Article Lead Image

How a racist Texan became Britain’s most-hated man

Chet Walken’s racist tweets about  soccer star Fabrice Muamba, who suffered a heart attack on the field Saturday, has enraged the British Twittersphere.


Kevin Morris


Chet Walken is no ordinary bile-spewing racist. Over the past few days the self-described “Christian Conservative” from Houston, TX has somehow engendered the raging hatred of the entire British Twittersphere. Even soccer star Wayne Rooney has delivered a verdict on Walken: “u are a sick person. U should be ashamed of yourself. U make me sick.”

Why? On March 17, Walken targeted his bumbling hate-speech on English soccer player Fabrice Muamba, and, in the process, stumbled into an ongoing story that has shocked and captivated Britain and the sporting world at large.

Muamba, who plays for Bolton in the English Premier League, suffered a cardiac arrest and collapsed on the field as millions watched on television on March 17. His heart stopped beating on its own for 78 minutes. Athletes, media, and most of Britain rallied around him.

Walken had a different take.

“Some ni**er named #Muamba is about to die,” Walken tweeted. (The asterisks were added by the Daily Dot.) “I reckon he shoulda stopped huffin that Jenkum a long time ago. One less jiggaboo if you ask me.”

That was the beginning of a stream of racist screeds against Muamba and black people in general. For instance: “The only reason the UK even cares about Muamba is because he can kick a soccer ball. He would just be another ni**er otherwise. Sad.”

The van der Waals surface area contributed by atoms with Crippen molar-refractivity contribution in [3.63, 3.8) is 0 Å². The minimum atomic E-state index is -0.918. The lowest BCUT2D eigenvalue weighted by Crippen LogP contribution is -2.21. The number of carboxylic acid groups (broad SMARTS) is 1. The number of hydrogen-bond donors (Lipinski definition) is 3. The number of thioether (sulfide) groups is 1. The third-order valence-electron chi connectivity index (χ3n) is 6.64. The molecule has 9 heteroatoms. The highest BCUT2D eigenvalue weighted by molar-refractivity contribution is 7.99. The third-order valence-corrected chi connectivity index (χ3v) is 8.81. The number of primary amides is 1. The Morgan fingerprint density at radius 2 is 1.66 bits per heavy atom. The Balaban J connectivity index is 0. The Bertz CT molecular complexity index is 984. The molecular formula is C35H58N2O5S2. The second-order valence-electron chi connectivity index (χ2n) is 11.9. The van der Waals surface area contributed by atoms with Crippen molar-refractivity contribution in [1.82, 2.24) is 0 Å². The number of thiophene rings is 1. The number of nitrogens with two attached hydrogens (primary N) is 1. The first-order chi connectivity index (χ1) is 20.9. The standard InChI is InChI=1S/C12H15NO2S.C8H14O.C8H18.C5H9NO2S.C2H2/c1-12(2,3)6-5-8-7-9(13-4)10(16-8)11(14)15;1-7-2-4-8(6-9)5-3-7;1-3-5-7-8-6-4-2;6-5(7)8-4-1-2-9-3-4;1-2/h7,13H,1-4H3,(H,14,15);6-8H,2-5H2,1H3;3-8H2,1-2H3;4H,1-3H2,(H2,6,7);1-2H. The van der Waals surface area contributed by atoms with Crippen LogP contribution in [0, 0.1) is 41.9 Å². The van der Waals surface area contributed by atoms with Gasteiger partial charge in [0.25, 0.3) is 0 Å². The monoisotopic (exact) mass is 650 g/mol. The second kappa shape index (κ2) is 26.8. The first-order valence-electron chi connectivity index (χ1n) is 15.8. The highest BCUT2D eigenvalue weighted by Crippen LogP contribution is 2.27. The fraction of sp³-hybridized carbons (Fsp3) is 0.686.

It was as if a drunken, hate-slinging Ku Klux Klan member had stumbled into Muamba’s public waiting room. The British Twittersphere was outraged.

“Report @Walken4GOP,” actor Jake Roach tweeted to his 11,000 followers on March 17. “Get this man in prison. Or hospital. RT and read his timeline.”

That message was in turn retweeted 155 times, according to social media search engine Topsy, including a retweet by actor James Sutton, who has more than 30,000 followers. With that little push, it didn’t take long for the anti-Walken snowball to get rolling.

Before his tweet about Muamba, Walken averaged about a dozen or so mentions a day on Twitter and had about 1,000 followers. Since then, Twitter users have mentioned him 30,000 times, according to Topsy. He’s jumped to nearly 7,000 followers.

In England, racism and other forms of hate speech are illegal. Earlier this week, in fact, 21-year-old Liam Stacey was arrested for similar racist speech against Muamba.

That may be why so many on Twitter are calling for the site to ban Walken. Many are passing around Twitter’s abusive user report form, but that’s not likely to do any good. As the form’s own guidelines warn: “Twitter does not pre-screen content and we do not remove potentially offensive content.” (Twitter did not respond to request for comment on this story.)

Oddly enough, Walken enough may have presented the best solution to the problem he started.

“If yall dont like what I got to say, please just click that little block button and shut your ni**er loving mouths. I’m tired of hearing it,” Walken tweeted on March 19.

Forget about the hate speech in that sentence for a moment and just follow his advice: Press the block button.

Ignore him, and he’ll go away.

Image via Chet Walken

The Daily Dot